Lesbian Visibility Week, April 24th – April 30th, 2023

Towards the end of every April, the world celebrates and brings visibility to the lesbian community. Lesbian Visibility Week is an opportunity for us to acknowledge the struggles of this often overlooked community.

This visibility week originated in 1990. However, in 2020, the publisher of Diva magazine began a new visibility week. A group of activists working with ILGA created Lesbian Visibility Day in 2008. Both fall around the same time in April.

Many LGBTQ+ issues focused in particular on gay men. Therefore, we needed to include an annual week acknowledging the lesbian community and their struggles. For instance, research found that queer women are almost twice as likely as gay men to be in the closet at their workplace.

Recognition of the Lesbian Community

One of the main issues facing this community is erasure and lack of recognition. In a patriarchal society oriented towards men, queer female couples are not seen as valid. For a long time, the lesbian movement also did not recognise Black lesbians and trans women. Nevertheless, we have seen some progress in this regard.

Lesbians represent the potential to live your life without needing men’s validation. It is also an act of rebellion to gender roles. We should celebrate lesbians. Instead, because they pose a threat to the patriarchal status quo, their existence and relationships are deemed as less than. Queer female and lesbian relationships do not receive the same recognition as gay male relationships do.

Not only does society not treat queer women’s relationships as real, but it also erases what lesbians did for the wider LGBTQ+ community throughout history. During the HIV and AIDS epidemic, lesbian women were fighting alongside gay men. They received misogynistic backlash from some gay men who believed this movement should solely focus on them.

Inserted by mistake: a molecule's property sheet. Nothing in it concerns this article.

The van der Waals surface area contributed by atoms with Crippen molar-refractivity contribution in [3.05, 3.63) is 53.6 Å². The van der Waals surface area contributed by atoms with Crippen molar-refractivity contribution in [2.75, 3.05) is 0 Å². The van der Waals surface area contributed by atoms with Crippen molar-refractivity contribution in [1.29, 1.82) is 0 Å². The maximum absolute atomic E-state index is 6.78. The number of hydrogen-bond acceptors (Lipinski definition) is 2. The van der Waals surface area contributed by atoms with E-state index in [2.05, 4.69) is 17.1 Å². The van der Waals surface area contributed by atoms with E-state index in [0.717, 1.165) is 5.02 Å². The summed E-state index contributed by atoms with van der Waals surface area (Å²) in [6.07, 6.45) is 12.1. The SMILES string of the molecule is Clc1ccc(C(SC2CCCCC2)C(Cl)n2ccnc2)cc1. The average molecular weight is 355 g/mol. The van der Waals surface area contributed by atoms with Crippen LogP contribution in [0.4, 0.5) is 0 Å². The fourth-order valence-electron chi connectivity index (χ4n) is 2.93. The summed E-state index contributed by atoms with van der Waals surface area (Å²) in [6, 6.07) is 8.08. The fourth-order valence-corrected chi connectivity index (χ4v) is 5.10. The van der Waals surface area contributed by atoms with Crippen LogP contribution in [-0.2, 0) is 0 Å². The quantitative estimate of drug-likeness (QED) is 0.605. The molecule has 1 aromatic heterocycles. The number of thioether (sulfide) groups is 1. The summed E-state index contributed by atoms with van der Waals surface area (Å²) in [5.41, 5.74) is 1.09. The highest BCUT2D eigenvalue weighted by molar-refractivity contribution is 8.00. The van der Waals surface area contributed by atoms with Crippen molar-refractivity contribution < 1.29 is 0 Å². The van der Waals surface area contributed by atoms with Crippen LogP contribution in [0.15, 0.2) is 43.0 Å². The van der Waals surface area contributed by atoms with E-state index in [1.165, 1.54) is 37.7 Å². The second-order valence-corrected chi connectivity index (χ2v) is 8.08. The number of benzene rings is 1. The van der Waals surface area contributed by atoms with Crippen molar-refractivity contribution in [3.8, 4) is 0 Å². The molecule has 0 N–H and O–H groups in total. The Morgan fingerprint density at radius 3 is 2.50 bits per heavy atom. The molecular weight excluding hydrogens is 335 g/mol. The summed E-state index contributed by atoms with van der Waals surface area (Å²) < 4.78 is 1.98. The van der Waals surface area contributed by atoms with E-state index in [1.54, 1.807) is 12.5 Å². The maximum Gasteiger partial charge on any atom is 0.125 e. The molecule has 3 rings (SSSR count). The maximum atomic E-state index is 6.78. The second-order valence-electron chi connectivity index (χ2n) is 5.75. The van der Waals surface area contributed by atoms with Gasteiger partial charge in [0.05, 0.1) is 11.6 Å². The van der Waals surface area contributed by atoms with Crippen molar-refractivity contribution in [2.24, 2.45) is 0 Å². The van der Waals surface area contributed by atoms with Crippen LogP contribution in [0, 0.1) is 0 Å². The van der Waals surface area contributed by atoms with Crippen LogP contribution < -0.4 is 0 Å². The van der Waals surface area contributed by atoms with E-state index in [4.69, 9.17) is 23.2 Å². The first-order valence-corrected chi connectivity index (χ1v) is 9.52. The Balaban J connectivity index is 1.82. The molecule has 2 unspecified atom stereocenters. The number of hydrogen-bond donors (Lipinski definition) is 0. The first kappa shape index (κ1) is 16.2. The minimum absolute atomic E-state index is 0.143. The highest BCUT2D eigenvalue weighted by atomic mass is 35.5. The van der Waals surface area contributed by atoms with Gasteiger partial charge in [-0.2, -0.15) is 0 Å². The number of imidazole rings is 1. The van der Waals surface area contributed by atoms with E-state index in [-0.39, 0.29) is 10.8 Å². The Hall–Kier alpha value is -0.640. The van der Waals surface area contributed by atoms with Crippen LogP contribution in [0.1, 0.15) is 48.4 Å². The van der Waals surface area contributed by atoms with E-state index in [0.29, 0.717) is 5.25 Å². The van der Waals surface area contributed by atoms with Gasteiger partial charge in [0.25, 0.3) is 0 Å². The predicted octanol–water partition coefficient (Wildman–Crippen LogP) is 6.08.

Nevertheless, lesbians fought tirelessly to take care, heal and support gay men living with HIV. During a time where society stigmatised HIV, making so many scared of being physically close to people with HIV, lesbians stood up for queer men.

Italy’s Prime Minister stops councils from registering children of same-sex parents

Lesbians continue to face homophobia to this day. Recently, Italy’s far-right prime minister Giorgia Meloni has demanded that councils in Milan stop registering children of same-sex parents. Italy has no legal protections for same-sex couples. Meloni even went as far as to compare surrogacy to ‘slavery’. Proving that Italy has a long way to go regarding LGBTQ+ rights as well as acknowledging issues of race within the country.

On a more positive note, this year’s Academy Awards saw the first ever film with an openly queer female protagonist win Best Picture. Everything Everywhere All at Once tells the story of a mother and daughter dealing with intergenerational trauma through a multiverse. At its core, the film centres on the relationship between a queer daughter and her mother who is initially unwilling to recognise her child’s queer relationship.

This beautifully directed story foregrounds a lesbian storyline with compassion and empathy. If you haven’t yet, make sure to watch Everything Everywhere All at Once. I promise you; the film will take you on an absurd yet meaningful journey.

Defining LGBTQ+ terms

Lately on social media, there has been a discussion around the definition of LGBTQ+ terms. Being a lesbian used to be defined as a woman loving and being sexually attracted to another woman. However, as we become more trans inclusive, many have adopted a different definition.

Being a lesbian can include non-binary people loving women and other genders. Some trans men may also define themselves as lesbians. This does not negate the fact that they are men. There is no one way to describe the term lesbian.

It is important to remember that all these LGBTQ+ terms exist to guide queer and trans folk when identifying themselves. However, they are not meant to exclude and invalidate other people’s experiences.

Lesbians have made unique contributions to culture and politics that deserve more recognition. This Lesbian Visibility Week, we encourage you to learn more about queer feminism, and to fight for the equal treatment of all couples everywhere.